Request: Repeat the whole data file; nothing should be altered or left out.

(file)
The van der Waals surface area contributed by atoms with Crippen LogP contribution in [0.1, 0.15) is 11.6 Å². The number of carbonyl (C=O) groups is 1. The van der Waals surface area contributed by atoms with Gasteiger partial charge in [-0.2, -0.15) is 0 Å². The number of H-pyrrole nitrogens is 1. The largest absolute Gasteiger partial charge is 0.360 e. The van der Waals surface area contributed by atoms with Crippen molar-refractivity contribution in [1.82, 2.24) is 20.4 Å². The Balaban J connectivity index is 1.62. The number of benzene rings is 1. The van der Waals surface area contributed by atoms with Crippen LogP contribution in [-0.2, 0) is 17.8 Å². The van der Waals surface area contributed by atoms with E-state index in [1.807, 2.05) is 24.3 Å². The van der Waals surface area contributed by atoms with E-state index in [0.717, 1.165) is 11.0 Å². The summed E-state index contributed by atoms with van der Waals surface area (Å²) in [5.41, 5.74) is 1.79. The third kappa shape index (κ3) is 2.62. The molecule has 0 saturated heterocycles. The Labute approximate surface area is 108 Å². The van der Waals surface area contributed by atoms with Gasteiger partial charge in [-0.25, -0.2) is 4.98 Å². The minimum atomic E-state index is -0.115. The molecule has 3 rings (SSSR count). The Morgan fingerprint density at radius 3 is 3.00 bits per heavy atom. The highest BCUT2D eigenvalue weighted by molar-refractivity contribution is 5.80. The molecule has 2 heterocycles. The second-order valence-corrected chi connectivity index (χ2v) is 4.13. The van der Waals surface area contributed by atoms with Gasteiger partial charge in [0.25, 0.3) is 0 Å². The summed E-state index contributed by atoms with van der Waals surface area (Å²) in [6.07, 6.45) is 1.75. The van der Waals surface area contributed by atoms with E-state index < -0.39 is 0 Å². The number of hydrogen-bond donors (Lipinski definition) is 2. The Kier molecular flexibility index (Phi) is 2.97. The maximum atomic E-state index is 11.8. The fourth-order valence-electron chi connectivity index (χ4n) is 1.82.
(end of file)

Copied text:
The van der Waals surface area contributed by atoms with Crippen LogP contribution in [0.1, 0.15) is 11.6 Å². The number of carbonyl (C=O) groups is 1. The van der Waals surface area contributed by atoms with Gasteiger partial charge in [-0.2, -0.15) is 0 Å². The number of H-pyrrole nitrogens is 1. The largest absolute Gasteiger partial charge is 0.360 e. The van der Waals surface area contributed by atoms with Crippen molar-refractivity contribution in [1.82, 2.24) is 20.4 Å². The Balaban J connectivity index is 1.62. The number of benzene rings is 1. The van der Waals surface area contributed by atoms with Crippen LogP contribution in [-0.2, 0) is 17.8 Å². The van der Waals surface area contributed by atoms with E-state index in [1.807, 2.05) is 24.3 Å². The van der Waals surface area contributed by atoms with E-state index in [0.717, 1.165) is 11.0 Å². The summed E-state index contributed by atoms with van der Waals surface area (Å²) in [5.41, 5.74) is 1.79. The third kappa shape index (κ3) is 2.62. The molecule has 0 saturated heterocycles. The Labute approximate surface area is 108 Å². The van der Waals surface area contributed by atoms with Gasteiger partial charge in [-0.25, -0.2) is 4.98 Å². The minimum atomic E-state index is -0.115. The molecule has 3 rings (SSSR count). The Morgan fingerprint density at radius 3 is 3.00 bits per heavy atom. The highest BCUT2D eigenvalue weighted by molar-refractivity contribution is 5.80. The molecule has 2 heterocycles. The second-order valence-corrected chi connectivity index (χ2v) is 4.13. The van der Waals surface area contributed by atoms with Gasteiger partial charge in [0.25, 0.3) is 0 Å². The summed E-state index contributed by atoms with van der Waals surface area (Å²) in [6.07, 6.45) is 1.75. The van der Waals surface area contributed by atoms with E-state index < -0.39 is 0 Å². The number of hydrogen-bond donors (Lipinski definition) is 2. The Kier molecular flexibility index (Phi) is 2.97. The maximum atomic E-state index is 11.8. The fourth-order valence-electron chi connectivity index (χ4n) is 1.82.